Harrisburg, PA – The Board of Governors for Pennsylvania’s State System of Higher Education today expressed its desire to freeze tuition again if the state provides sufficient funding this year. The Board will set tuition in July after the commonwealth completes the budget process. 

Tuition for in-state undergraduate students – 90% are Pennsylvania residents – has been $7,716 for five years (2018-19 – 2022-23), making the total price of attendance 13% lower than in 2019-20 when adjusted for inflation. 

“We are committed to keeping tuition as low as possible, have every desire to freeze tuition, and will continue working with state leaders to secure investment in students at state-owned public universities,” said Board of Governors Chairwoman Cynthia D. Shapira. “We are thankful for our strong partnership with the state and hopeful for the additional investment needed to enable more State System students to become nurses, teachers and enter other in-demand jobs that strengthen the workforce.” 

PASSHE is requesting a state funding package that provides an inflationary increase of $21 million (3.8%) that—in combination with $112 million in targeted student support—would strategically increase financial aid for students preparing for jobs with worker shortages (teachers, nursing and physician assistants, social services, business and STEM fields, including computer science and engineering).

“State System universities offer degrees for the most in-demand careers at the lowest cost for students and provide the best return on investment for the state,” said Chancellor Dan Greenstein. “Our universities are the most cost-efficient way to tackle shortages of teachers, nurses, STEM and social services professionals, and the need for more business and community leaders. 

“We are proud of our partnership with the state, and we’re primed and ready to prepare more people for in-demand, high-growth jobs. This is a tremendous opportunity to support the state’s economy, but it requires state investment to achieve.”

State funding directly impacts tuition rates
The tuition price is directly related to the level of state funding PASSHE receives, which is down $236 million (30%) from 2000-01 in inflation-adjusted dollars. Pennsylvania ranks 47th among the states for funding of four-year public colleges and universities.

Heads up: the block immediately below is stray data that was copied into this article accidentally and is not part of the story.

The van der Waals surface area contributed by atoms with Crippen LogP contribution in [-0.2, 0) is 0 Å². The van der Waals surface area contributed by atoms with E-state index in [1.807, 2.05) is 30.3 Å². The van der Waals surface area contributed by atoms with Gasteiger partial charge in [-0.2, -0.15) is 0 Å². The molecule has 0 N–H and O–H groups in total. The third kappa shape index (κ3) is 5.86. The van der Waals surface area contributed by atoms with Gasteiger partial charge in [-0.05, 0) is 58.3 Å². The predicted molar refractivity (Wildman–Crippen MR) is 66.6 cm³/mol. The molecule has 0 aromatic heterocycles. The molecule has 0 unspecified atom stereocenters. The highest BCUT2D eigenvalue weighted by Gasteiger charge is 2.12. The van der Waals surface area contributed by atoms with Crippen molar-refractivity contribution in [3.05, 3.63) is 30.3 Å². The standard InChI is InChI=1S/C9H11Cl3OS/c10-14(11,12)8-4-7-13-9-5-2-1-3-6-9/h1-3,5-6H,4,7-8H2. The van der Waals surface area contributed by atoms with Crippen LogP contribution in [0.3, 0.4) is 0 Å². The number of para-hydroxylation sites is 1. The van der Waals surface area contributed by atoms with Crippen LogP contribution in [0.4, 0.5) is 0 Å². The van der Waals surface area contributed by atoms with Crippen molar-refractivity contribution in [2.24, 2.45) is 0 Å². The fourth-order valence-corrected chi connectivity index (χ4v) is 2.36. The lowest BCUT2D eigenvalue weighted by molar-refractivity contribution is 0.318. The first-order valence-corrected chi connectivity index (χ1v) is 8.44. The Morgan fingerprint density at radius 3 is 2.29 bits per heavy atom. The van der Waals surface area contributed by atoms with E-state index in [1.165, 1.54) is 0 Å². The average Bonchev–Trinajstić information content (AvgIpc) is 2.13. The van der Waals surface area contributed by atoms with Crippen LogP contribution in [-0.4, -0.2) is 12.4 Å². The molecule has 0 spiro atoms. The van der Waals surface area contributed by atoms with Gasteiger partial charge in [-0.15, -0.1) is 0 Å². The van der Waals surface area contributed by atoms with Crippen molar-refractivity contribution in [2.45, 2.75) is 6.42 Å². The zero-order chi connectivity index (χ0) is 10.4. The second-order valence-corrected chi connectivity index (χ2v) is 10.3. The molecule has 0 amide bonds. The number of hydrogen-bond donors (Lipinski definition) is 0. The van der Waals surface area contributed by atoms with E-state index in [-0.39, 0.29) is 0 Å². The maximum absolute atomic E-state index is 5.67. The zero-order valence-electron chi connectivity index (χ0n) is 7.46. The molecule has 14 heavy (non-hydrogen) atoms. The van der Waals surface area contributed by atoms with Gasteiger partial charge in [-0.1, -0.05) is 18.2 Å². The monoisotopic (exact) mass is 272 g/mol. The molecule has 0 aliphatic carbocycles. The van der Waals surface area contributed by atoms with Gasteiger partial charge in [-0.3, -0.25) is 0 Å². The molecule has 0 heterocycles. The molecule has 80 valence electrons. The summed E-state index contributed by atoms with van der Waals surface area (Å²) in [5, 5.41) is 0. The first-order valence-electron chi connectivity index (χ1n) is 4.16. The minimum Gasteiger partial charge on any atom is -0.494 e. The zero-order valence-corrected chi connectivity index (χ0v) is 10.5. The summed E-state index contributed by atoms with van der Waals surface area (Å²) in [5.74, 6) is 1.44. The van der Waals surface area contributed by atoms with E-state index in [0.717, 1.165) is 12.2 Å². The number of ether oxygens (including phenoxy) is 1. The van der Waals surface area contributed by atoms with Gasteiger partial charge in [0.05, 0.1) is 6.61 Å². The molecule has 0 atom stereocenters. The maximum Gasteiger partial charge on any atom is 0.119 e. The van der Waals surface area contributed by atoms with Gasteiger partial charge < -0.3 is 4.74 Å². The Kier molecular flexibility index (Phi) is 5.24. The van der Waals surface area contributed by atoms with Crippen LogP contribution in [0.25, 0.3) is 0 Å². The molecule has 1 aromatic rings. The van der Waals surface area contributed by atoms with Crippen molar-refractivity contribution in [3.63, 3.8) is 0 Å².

Increasing tuition prevents many low- and middle-income students from starting college or graduating and causes other students to leave Pennsylvania for higher education contributing to brain drain. 

Before 2019, chronic underfunding forced tuition increases, which led to a steady enrollment decrease in the proportion of PASSHE students with household incomes under $75,000. Pennsylvania will struggle to tackle worker shortages if low- and middle-income students cannot afford the education necessary to succeed in many careers. 

By holding tuition at $7,716 for five years, State System universities have forgone $80 million in potential revenue over that time, while providing $110 million in university-funded financial aid this year. Together, that is a huge savings for students, but it cost universities nearly $200 million. 

The State System universities also have cut $300 million in operational costs over the past three years to help avoid previous tuition increases. Additional operational cuts are not sustainable and would risk impacting the student experience. 

Board renews Chancellor Greenstein’s contract
In another action, the Board of Governors approved a five-year extension of Chancellor Greenstein’s contract, which is the maximum length allowed by PASSHE's enabling statute.  

“This board made a bold decision in hiring Dan five years ago because of our commitment to redesigning this system to ensure affordable public higher education can thrive in Pennsylvania,” said Shapira. “We remain committed to that mission and are pleased that he will continue to lead the way.”

Greenstein became PASSHE’s fifth chancellor Sept. 4, 2018.

Syed R. Ali-Zaidi Award
The Board recognized Jocelyn Brown of West Chester University as the 2023 winner of the Syed R. Ali-Zaidi Award for Academic Excellence. Jocelyn is a political science international relations major with minors in global studies, civil and professional leadership, and philosophy. She will graduate in May with a perfect 4.0 cumulative GPA (summa cum laude) and has earned a place on the dean’s list every semester. 

The Ali-Zaidi award is presented annually to a graduating senior at a PASSHE university to recognize outstanding academic achievement and participation in extra- and co-curricular activities. The award was established in 2001 and is named in honor of Syed R. Ali-Zaidi, a founding member of the State System’s Board of Governors. Each university president recommends a candidate for the award.​
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